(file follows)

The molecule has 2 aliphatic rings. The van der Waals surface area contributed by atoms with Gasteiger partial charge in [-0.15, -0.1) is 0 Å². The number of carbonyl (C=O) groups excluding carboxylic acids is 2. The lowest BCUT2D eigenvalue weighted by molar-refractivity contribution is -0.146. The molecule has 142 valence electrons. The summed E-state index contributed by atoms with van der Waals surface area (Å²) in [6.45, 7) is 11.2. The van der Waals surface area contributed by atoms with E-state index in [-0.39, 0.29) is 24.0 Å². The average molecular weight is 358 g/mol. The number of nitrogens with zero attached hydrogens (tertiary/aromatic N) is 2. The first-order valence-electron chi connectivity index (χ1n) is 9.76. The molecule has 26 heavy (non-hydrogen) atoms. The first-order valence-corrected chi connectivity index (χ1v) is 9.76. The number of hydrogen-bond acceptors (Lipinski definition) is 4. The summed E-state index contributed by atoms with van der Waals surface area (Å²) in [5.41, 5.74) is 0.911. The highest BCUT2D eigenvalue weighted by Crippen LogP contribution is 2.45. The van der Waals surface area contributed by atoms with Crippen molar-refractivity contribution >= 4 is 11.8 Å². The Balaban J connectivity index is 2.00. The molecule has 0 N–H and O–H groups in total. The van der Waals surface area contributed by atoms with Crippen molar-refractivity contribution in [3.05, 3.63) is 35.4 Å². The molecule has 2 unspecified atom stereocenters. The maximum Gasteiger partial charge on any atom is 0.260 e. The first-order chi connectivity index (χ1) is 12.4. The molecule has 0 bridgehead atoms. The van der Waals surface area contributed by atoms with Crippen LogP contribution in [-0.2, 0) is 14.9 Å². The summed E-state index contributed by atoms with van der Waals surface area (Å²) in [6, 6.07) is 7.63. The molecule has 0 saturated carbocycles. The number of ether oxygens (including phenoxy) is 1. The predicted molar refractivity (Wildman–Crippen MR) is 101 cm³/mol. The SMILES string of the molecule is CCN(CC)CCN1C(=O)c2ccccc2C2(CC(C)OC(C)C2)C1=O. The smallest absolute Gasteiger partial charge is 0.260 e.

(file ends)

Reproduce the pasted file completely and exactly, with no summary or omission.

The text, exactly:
The molecule has 2 aliphatic rings. The van der Waals surface area contributed by atoms with Gasteiger partial charge in [-0.15, -0.1) is 0 Å². The number of carbonyl (C=O) groups excluding carboxylic acids is 2. The lowest BCUT2D eigenvalue weighted by molar-refractivity contribution is -0.146. The molecule has 142 valence electrons. The summed E-state index contributed by atoms with van der Waals surface area (Å²) in [6.45, 7) is 11.2. The van der Waals surface area contributed by atoms with E-state index in [-0.39, 0.29) is 24.0 Å². The average molecular weight is 358 g/mol. The number of nitrogens with zero attached hydrogens (tertiary/aromatic N) is 2. The first-order valence-electron chi connectivity index (χ1n) is 9.76. The molecule has 26 heavy (non-hydrogen) atoms. The first-order valence-corrected chi connectivity index (χ1v) is 9.76. The number of hydrogen-bond acceptors (Lipinski definition) is 4. The summed E-state index contributed by atoms with van der Waals surface area (Å²) in [5.41, 5.74) is 0.911. The highest BCUT2D eigenvalue weighted by Crippen LogP contribution is 2.45. The van der Waals surface area contributed by atoms with Crippen molar-refractivity contribution >= 4 is 11.8 Å². The Balaban J connectivity index is 2.00. The molecule has 0 N–H and O–H groups in total. The van der Waals surface area contributed by atoms with Crippen molar-refractivity contribution in [3.05, 3.63) is 35.4 Å². The molecule has 2 unspecified atom stereocenters. The maximum Gasteiger partial charge on any atom is 0.260 e. The first-order chi connectivity index (χ1) is 12.4. The molecule has 0 bridgehead atoms. The van der Waals surface area contributed by atoms with Crippen LogP contribution in [-0.2, 0) is 14.9 Å². The summed E-state index contributed by atoms with van der Waals surface area (Å²) in [6, 6.07) is 7.63. The molecule has 0 saturated carbocycles. The number of ether oxygens (including phenoxy) is 1. The predicted molar refractivity (Wildman–Crippen MR) is 101 cm³/mol. The SMILES string of the molecule is CCN(CC)CCN1C(=O)c2ccccc2C2(CC(C)OC(C)C2)C1=O. The smallest absolute Gasteiger partial charge is 0.260 e.